Ah, beautiful. I have now been in my new home for a whole week, and it is feeling less “new.” It is only 82 degrees F in Houston at 9:30 in the morning, so I have not yet turned on the air conditioner. The windows are open, and I hear the rustle of oak leaves and the whish of pine needles. Another good friend has said she, too, is hoping to retire in Portland. For the moment I am not reporting for work, not grading papers, enjoying myself in a “constant state of enquiry and mild excitement,” as Stephen says to describe his state of mind when he’s painting. Literally and metaphorically, I’m dancing a kind of boogie of joy to be alive and still actively creating my life. Oh yes! [read on]

Decisions, decisions

Wednesday, July 11th, 2007

I whoop with pleasure, reading the travel blogs of thirty-somethings out exploring the world alone (see My Links on the right sidebar), and sometimes I feel a little weird going on with this blog when, until July 25, my travels are interior. That is, I am nattering and figuring, adding, subtracting, multiplying, and dividing lists of figures till I feel like I’m nothing but a jumble of numbers myself. Nobody ever told me that “retirement” involves making a HEAP of really BIG decisions about things (like money) I know nothing in the world about. I might also add that this process is gawdawful boring and therefore I am not (what a relief) going to chronicle it here. But that explains why I’ve been quiet the last few days. I’ve been doing THAT. What I can blog about, for those who want to know, is the fact that Manko and Kendra finally got paid; and the more I learn about Portland, Oregon, the better it seems. [read on]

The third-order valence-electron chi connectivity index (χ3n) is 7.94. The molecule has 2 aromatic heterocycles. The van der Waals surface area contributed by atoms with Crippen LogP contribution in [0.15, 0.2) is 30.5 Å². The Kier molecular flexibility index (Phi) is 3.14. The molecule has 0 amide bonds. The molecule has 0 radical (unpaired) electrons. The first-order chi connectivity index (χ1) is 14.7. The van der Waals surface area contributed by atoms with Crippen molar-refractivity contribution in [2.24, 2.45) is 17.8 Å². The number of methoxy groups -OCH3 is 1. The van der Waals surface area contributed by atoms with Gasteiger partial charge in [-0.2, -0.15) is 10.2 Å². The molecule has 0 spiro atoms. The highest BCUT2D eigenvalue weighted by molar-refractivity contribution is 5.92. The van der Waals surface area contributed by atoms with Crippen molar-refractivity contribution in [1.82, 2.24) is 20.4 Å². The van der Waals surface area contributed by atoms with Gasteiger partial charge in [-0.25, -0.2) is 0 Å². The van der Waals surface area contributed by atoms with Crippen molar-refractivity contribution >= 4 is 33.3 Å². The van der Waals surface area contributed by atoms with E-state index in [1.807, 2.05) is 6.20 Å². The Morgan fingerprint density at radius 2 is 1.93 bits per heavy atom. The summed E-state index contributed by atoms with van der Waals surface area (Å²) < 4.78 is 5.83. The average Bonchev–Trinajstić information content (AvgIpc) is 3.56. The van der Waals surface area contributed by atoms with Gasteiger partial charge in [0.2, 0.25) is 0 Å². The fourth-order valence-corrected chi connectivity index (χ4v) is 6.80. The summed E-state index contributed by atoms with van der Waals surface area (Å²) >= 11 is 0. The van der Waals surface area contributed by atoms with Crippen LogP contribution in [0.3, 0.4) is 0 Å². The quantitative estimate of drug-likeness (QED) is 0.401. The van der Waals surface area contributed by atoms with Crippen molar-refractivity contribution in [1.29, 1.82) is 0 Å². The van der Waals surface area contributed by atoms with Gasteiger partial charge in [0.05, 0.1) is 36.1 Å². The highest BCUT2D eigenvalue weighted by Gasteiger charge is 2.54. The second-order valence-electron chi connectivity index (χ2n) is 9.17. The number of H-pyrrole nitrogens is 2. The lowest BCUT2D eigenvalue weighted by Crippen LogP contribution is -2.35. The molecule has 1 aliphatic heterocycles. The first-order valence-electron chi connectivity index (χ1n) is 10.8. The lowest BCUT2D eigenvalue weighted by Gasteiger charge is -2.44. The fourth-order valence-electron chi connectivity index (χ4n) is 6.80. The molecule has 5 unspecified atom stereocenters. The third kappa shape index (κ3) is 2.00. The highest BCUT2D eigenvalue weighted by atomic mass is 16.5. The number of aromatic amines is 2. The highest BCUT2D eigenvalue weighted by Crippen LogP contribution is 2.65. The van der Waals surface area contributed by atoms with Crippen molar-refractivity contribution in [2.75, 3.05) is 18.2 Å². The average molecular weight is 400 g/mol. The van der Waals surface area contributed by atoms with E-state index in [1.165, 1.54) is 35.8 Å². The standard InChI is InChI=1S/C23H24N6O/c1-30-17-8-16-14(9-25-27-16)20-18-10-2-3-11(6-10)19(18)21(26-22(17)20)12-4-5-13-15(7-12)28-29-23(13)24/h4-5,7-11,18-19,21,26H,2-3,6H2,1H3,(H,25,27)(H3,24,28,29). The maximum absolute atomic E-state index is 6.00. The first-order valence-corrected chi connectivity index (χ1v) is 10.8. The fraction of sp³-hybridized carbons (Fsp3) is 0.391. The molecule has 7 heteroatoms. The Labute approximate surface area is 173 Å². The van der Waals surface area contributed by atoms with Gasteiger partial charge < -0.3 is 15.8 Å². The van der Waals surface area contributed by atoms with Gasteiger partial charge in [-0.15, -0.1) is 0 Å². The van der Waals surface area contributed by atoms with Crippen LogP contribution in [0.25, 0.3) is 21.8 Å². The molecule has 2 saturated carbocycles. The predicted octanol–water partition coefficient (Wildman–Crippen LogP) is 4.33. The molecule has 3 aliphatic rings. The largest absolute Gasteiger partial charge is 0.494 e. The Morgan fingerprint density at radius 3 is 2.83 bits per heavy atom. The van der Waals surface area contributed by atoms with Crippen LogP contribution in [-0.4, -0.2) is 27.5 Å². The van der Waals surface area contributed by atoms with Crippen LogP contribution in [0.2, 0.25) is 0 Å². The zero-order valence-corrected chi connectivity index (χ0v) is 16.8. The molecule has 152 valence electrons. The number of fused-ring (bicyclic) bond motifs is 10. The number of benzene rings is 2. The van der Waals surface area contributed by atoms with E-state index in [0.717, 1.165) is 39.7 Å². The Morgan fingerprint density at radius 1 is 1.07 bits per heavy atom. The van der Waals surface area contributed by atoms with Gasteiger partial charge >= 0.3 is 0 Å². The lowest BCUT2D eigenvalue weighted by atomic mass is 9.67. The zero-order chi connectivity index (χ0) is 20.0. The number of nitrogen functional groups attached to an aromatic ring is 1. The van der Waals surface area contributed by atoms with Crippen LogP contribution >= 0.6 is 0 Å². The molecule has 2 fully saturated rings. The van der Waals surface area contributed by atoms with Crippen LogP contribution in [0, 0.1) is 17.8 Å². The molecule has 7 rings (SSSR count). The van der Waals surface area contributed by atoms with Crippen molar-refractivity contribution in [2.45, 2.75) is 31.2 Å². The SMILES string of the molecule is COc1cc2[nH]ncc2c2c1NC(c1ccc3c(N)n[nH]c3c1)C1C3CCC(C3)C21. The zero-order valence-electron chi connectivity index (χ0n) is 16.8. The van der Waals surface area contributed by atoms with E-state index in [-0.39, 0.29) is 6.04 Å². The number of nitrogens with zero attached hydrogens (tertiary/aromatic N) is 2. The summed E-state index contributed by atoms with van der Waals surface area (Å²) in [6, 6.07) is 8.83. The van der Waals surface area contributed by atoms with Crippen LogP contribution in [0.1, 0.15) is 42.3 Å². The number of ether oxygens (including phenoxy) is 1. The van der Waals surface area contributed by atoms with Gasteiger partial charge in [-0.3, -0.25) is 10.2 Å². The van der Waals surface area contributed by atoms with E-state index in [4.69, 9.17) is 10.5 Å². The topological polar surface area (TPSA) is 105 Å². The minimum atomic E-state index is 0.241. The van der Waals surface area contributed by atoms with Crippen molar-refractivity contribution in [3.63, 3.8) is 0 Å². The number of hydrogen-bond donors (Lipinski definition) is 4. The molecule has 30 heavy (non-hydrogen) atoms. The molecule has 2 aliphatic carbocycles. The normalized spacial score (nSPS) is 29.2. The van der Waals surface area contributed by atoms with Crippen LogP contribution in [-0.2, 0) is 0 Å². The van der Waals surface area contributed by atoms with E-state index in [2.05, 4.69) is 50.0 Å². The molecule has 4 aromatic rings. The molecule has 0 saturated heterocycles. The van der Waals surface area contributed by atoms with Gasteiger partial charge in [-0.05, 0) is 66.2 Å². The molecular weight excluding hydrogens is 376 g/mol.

Playing house, Brokeheifers 2

Monday, July 9th, 2007

I love my new apartment! After 41 years of living in places with various constellations of other people I was supporting, I’m now living in a doll house, or a cradle in the tree tops (oak to the left, pine to the right, and their boughs intertwine right in front of my balcony). I love the simplicity (I can see everything at a glance), the beauty (those freshly-painted walls, my last few collected things from all over the world), the grace of it–because to me, simplicity is grace. This place isn’t quite as small as the one-room efficiency-with-bathroom-in-the-hall where I lived in Greenwich Village in 1971, but it’s close. Basho is settling in, chattering his teeth at the birds and squirrels in the two trees. So that’s the good news. Manko and Kendra, on the other hand, who have been selling Kirby Vacuum Cleaners 12 hours a day, six days a week since May 25, have still not been paid the promised $1950 a month guarantee due at the end of their first month of work. [read on]

The best thing about getting old…

Tuesday, June 12th, 2007

What I like best about getting old is the clarity that comes from watching the roller coasters soar and sink for so many years that, while I never lose interest in what will happen next, I am also less likely to expect that whatever is happening now will go on happening. Buddhists call it impermanence. The breath arises and falls away, and that becomes a metaphor…. I’ve received a wealth of emails from old friends over the last few days, and I sit here with my arms outstretched, as if I could embrace us all. [read on]